John Beaumont, Kt., C.J.
1. This is a husband's petition for divorce under the Indian and Colonial Divorce Jurisdiction Act, 1926, the ground of divorce being desertion by the wife without cause for three years which is made a ground for divorce under the Act of 1937. The facts appearing from the evidence of the husband, which I accept, and the letters from his wife, which he puts in, admit of no doubt.
2. The parties were married in 1922, and the husband and wife came to India in July, 1926, the husband being employed in the Indian Radio and Cable Communications Co., Ltd., which is an Indian company, and the parties lived together in Bombay until March, 1929, when the wife went to England, taking with her the only child of the marriage, a son who had been born in October, 1926. The husband says that in the normal course of events he will remain in India in his present employment until he is fifty-five years of age, which will be sixteen years hence. But he is domiciled in England, and intends to return to England when his employment in India ceases. In 1930 the husband went to England on leave and lived with his wife in the normal manner. He asked his wife in 1930 to return with him to India, but she refused. In 1934 the husband again went to England on leave and he again lived with the respondent as his wife, and pressed her to return with him to India. She refused verbally and she also wrote him letters of October 26, 1934, and August 12, 1935, in which she said that she would not return to the East. She alleges that her health is injured by living in the tropics, but there is no medical evidence of that, and the husband says that she was quite well in India, though, like other people, she felt the heat.
3. Now down to the time when the husband returned to India in 1934 there had been no desertion because during the period of his leave the spouses lived together as husband and wife. In 1938 the husband again went on leave and he lived in the same house as his wife, but they kept separate rooms, and marital relations did not take place between them. The husband returned to India in November 1938, and the wife refused to accompany him. On December 20, 1938, the wife wrote him a letter in which she says that she hoped he understood that she meant what she said and that she would not go out East again. She says that their interests had grown apart, that there had been so many breaks, and that she had built her life independently. She further says that she could not leave her son who is at school, and then she says-
Another thing I thought you would have realised is that I made your operation an excuse for our living as husband and wife in name only, that part of our married life can quite well be cut out altogether as you come home on leave only for a few months every 3 years. No doubt it is my fault, but I think I make a better mother than wife.
And then she says at the end of the letter:
I'm sorry to have to write so plainly, but do take this as final and don't mention the subject again.
So that it comes to this, the husband is in India as far as can be foreseen for another sixteen years, and the wife definitely refuses to come out and join him there though she gives no reason which can be considered satisfactory. Marital relations have not existed since 1934, i.e., more than three years before the petition, and the wife definitely refuses to resume such relations. On the other hand the parties did live admittedly under the same roof in 1938, and I should gather from the wife's letters that she would have no objection to the husband, whenever he is in England, living in the same house with her, though she would not be willing to share the same room.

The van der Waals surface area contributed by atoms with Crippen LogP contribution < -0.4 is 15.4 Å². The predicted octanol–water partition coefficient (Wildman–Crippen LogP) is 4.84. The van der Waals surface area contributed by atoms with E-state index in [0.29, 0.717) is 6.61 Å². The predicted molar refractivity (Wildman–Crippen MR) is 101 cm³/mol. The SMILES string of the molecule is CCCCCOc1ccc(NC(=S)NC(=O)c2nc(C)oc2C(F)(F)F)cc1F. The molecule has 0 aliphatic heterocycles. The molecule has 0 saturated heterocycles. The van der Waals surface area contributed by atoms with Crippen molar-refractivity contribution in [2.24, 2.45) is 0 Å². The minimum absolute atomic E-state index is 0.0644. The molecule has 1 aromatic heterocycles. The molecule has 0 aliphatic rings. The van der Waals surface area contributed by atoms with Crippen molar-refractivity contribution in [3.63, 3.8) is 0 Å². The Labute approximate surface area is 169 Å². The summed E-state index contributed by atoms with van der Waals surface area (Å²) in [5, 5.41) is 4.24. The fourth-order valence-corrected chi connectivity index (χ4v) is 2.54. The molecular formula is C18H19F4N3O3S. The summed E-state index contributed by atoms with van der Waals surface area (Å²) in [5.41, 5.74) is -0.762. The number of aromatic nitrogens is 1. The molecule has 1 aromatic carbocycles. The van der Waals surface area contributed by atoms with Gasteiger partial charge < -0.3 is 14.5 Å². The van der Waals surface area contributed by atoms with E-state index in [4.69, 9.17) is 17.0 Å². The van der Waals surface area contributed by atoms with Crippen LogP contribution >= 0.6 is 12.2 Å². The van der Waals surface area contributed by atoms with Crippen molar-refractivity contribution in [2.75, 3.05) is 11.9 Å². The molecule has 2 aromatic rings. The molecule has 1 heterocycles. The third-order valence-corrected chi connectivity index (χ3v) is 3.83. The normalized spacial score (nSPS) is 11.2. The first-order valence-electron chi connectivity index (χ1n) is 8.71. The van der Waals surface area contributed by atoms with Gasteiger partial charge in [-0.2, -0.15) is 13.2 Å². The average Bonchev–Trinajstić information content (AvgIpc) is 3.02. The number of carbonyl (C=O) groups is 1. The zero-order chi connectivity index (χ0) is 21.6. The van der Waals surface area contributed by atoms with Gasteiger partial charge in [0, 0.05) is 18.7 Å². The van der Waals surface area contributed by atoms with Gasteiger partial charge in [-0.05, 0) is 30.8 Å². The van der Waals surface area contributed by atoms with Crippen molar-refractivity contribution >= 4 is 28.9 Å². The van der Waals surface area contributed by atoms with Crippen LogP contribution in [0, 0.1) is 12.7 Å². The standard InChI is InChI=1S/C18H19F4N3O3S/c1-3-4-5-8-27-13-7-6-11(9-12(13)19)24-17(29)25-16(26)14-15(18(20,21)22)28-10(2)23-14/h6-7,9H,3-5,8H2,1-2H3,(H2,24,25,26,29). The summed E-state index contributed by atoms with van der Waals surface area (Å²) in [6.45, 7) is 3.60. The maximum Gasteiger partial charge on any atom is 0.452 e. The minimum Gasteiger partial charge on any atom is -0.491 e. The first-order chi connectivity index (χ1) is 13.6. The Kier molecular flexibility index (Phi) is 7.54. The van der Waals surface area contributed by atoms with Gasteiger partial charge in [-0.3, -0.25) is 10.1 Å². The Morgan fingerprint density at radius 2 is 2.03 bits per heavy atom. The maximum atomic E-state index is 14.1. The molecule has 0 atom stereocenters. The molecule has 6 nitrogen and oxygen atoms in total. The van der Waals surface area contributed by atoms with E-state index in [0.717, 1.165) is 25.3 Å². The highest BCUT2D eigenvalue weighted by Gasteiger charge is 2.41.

4. The question is whether in these circumstances the wife can be said to have deserted the husband for more than three years without cause. It was held by Lord Buckmaster in Powell v. Powell  P. 278 that the mere fact that a husband and wife were living under the same roof was not enough to prevent desertion. The husband in that case was living in an entirely separate part of the house and refused any sexual intercourse with his wife. Lord Buckmaster said (p. 279):
Except that these two persons were sheltered by one and the same roof, there was desertion of this wife by her husband in every meaning of the word.
On the other hand, in Jackson v. Jackson  P. 19 a division bench of the Probate, Divorce and Admiralty Division held that the mere refusal of sexual intercourse by one of the spouses was not enough to constitute desertion. All cases of desertion must turn on the particular facts proved. It seems to me that where a wife refuses for no adequate reason to live in the country in which his business compels her husband to live and refuses to have any sexual intercourse with him during the periods in which they may be in the same country, she ceases to be his wife in any proper sense and that her conduct amounts to desertion, which was not broken merely by the spouses having lived in the same house for a few months in 1938. I therefore feel justified in granting the husband a decree nisi for divorce. He does not ask for the custody of the son. Probably that question will be settled amicably by the parties. But the husband will have liberty to apply for the custody of his son.